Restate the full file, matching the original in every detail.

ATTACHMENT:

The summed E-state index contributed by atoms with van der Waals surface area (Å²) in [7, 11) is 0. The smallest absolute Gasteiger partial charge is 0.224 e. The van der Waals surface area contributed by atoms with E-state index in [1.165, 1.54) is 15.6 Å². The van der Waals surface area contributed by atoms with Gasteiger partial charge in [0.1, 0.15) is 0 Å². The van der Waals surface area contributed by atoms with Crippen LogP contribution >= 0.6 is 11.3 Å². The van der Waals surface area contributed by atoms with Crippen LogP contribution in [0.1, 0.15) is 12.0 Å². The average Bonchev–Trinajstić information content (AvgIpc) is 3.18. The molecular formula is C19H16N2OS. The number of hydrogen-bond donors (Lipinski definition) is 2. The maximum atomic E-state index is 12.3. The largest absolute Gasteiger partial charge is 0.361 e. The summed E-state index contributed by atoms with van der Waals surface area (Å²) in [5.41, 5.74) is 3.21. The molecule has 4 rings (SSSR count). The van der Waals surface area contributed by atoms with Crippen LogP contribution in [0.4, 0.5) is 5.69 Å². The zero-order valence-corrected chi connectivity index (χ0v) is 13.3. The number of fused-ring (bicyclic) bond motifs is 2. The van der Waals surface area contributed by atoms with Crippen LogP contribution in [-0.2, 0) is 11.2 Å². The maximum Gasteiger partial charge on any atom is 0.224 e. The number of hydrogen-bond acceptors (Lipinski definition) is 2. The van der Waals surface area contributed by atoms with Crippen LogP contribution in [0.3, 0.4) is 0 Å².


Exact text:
The summed E-state index contributed by atoms with van der Waals surface area (Å²) in [7, 11) is 0. The smallest absolute Gasteiger partial charge is 0.224 e. The van der Waals surface area contributed by atoms with E-state index in [1.165, 1.54) is 15.6 Å². The van der Waals surface area contributed by atoms with Gasteiger partial charge in [0.1, 0.15) is 0 Å². The van der Waals surface area contributed by atoms with Crippen LogP contribution >= 0.6 is 11.3 Å². The van der Waals surface area contributed by atoms with Crippen LogP contribution in [0.1, 0.15) is 12.0 Å². The average Bonchev–Trinajstić information content (AvgIpc) is 3.18. The molecular formula is C19H16N2OS. The number of hydrogen-bond donors (Lipinski definition) is 2. The maximum atomic E-state index is 12.3. The largest absolute Gasteiger partial charge is 0.361 e. The summed E-state index contributed by atoms with van der Waals surface area (Å²) in [5.41, 5.74) is 3.21. The molecule has 4 rings (SSSR count). The van der Waals surface area contributed by atoms with Crippen LogP contribution in [0.4, 0.5) is 5.69 Å². The zero-order valence-corrected chi connectivity index (χ0v) is 13.3. The number of fused-ring (bicyclic) bond motifs is 2. The van der Waals surface area contributed by atoms with Crippen LogP contribution in [-0.2, 0) is 11.2 Å². The maximum Gasteiger partial charge on any atom is 0.224 e. The number of hydrogen-bond acceptors (Lipinski definition) is 2. The van der Waals surface area contributed by atoms with Crippen LogP contribution in [0.3, 0.4) is 0 Å².